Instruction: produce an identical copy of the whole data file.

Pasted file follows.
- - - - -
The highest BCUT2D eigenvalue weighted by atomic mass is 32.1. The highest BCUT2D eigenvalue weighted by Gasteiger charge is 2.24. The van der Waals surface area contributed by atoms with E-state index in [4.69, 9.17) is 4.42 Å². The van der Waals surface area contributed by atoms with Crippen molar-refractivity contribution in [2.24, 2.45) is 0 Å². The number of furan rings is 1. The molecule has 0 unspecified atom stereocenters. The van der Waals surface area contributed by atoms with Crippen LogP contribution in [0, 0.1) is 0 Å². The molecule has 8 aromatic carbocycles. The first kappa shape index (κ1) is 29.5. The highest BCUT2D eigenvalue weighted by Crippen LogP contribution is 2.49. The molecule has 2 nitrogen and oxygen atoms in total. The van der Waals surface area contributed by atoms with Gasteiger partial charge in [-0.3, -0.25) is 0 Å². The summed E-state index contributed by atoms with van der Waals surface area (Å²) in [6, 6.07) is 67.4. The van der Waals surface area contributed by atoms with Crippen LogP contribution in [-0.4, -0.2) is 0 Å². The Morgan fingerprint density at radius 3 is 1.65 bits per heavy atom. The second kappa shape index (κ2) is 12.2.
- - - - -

The highest BCUT2D eigenvalue weighted by atomic mass is 32.1. The highest BCUT2D eigenvalue weighted by Gasteiger charge is 2.24. The van der Waals surface area contributed by atoms with E-state index in [4.69, 9.17) is 4.42 Å². The van der Waals surface area contributed by atoms with Crippen molar-refractivity contribution in [2.24, 2.45) is 0 Å². The number of furan rings is 1. The molecule has 0 unspecified atom stereocenters. The van der Waals surface area contributed by atoms with Crippen LogP contribution in [0, 0.1) is 0 Å². The molecule has 8 aromatic carbocycles. The first kappa shape index (κ1) is 29.5. The highest BCUT2D eigenvalue weighted by Crippen LogP contribution is 2.49. The molecule has 2 nitrogen and oxygen atoms in total. The van der Waals surface area contributed by atoms with Gasteiger partial charge in [-0.3, -0.25) is 0 Å². The summed E-state index contributed by atoms with van der Waals surface area (Å²) in [6, 6.07) is 67.4. The van der Waals surface area contributed by atoms with Crippen LogP contribution in [-0.4, -0.2) is 0 Å². The Morgan fingerprint density at radius 3 is 1.65 bits per heavy atom. The second kappa shape index (κ2) is 12.2.